Another week down and not many left…
Swim – 2:15:00 (p) – 2:15:00 (a) – 5400m
Bike – 5:15:00 (p) – 5:05:58 (a) – 125.37km
Run – 2:40:00 (p) – 2:30:21 (a) – 31.07km
Total – 10:10:00 (p) – 9:51:19 (a)
That is a wrap on week 5 of the CTS Half Ironman plan, and other than missing the total time for the week, training has been going great. Now I have a legit excuse for why I am short.
Tuesday mornings are usually a bike-run brick. They started pretty easy with a 60min EM ride with a 15min ER. No problem. This week, the plan was a 1:30EM (7x2min PI; 3min RBI)) with a 20min ER. About 1:05 into my bike my dog comes barreling down the stairs, and when he is awake, so are the girls. 5 minutes later my daughter comes down and here is the conversation:
S: “Dad, how long do you have left, I want to play”
Me: “About 40 minutes kiddo.”
S: “Okay, I’ll just play by myself until you are done.”
2 minutes later
S: “Has it been long enough yet?”
Me: “Not yet. Did you want to get some breakfast first?”
S: “Nope, I’ll just wait.”
5 minutes later
S: “Aren’t you done yet?”
Me: “Alright, I will stop my bike and go for a quick run. Can you wait another 10 minutes?”
She asked an additional 3 times when I was going to be done. She gets her patience from my wife and her time telling skills from me.
I headed for a long bike ride on Saturday morning; 2:45 EM planned. It was a great ride for the first long one of the season. The wind really slowed my down heading west, even keeping my speed below 70km/hr heading down into Cochrane. About 50k into the ride I heard a loud clang, the sound of a rock being shot into the ditch from my tire. I apologized to my bike promising not to hit any more rocks like that. Well, apparently it was too-little-too-late as I looked down at a flat tire.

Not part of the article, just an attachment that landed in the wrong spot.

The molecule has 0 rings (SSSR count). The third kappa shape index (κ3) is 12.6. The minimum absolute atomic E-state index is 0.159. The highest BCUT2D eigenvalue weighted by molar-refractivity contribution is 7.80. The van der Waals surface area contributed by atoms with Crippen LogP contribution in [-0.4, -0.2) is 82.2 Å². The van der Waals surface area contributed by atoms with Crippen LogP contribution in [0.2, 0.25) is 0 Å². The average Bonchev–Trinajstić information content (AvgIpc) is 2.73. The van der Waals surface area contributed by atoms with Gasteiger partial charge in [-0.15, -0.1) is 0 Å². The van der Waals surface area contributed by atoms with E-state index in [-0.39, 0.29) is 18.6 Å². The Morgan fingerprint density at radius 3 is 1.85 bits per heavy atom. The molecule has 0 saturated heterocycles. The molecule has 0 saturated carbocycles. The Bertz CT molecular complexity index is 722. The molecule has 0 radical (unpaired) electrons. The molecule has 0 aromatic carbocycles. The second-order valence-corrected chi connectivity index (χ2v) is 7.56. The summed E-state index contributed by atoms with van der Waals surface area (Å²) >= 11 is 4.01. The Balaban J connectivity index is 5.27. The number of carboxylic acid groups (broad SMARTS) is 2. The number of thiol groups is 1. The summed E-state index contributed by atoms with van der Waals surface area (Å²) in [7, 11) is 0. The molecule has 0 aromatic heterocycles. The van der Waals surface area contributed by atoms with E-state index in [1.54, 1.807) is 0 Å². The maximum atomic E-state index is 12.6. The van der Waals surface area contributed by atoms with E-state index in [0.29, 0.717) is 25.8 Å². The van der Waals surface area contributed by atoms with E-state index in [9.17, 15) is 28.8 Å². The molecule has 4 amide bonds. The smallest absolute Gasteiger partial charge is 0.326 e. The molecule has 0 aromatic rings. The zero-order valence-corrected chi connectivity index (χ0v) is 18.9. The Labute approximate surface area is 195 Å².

I swapped tubes and took the opportunity for a “comfort break” and a snack before I got going again. I was pretty happy with myself as it took about 5 minutes to get my tire swapped; a good skill to have but one you hope you don’t use very often.
I have read all three of Tim Ferris’ books; I have referenced ‘The Four Hour Body’ a lot on my blog. Well I just used some advice from his first book, ‘The Four Hour Workweek.’
He talks about people in your life that don’t add anything positive, or even worse, add negativity. Well, this morning I had coffee booked with a group of Brothers that was arranged by one of them. I showed up at the coffee shop only to realize that the meeting time and place had changed, by 30 minutes and 6 blocks. Not a small change.
This isn’t the first time this individual has done something like this, so I decided after grabbing my coffee solo, that it was about time to cut this relationship.
Tim (we are on first name basis) recommends talking with them and explaining the situation, not taking no for an answer. In this case, I am going to take the other road and just stop communication. Just like that.
Question: Thoughts? Should I put my big boy pants on and chat with him?
and tired. Did I mention that I am hungry?
Swim – 2:15:00 (p) – 2:15:00 (a) – 6500m
Bike – 4:30:00 (p) – 4:28:29 (a) – 150.03km
Run – 2:30:00 (p) – 2:34:18 (a) – 31.02km
Total – 9:15:00 (p) – 9:17:47 (a)
Great numbers this week. I was able to hit all of my planned intervals and even survived a 2:30 EM on the trainer. I had planned on a great route for Saturday morning, but mother nature had other plans.
Ah, spring in Calgary.
Saturday’s ride called for Power Intervals, the workout looked like this:
Each PI was at 310W and each recovery at 180W. Let me tell you, that second hour went by pretty fast though it was hard to keep my legs turning for the last 30.
With my volume ramping up over the past couple of weeks, I am noticing that I am hungry; all of the time. Most of my workouts are scheduled for early morning; I am usually out of bed by 0500 and on the bike or run by 0530 or in the pool by 0600. This doesn’t give me much time to eat prior.
When my workout was 60 minutes long I had no issues; I could finish strong and eat my recovery meal (eggs and sweet potato) before I hit the showers without my stomach giving me grief. Now that I rarely have a single workout, brick sessions anyone, I am looking for some workout energy that has some protein included. I reckon if I can figure this one out, then Ironman Calgary should be a breeze.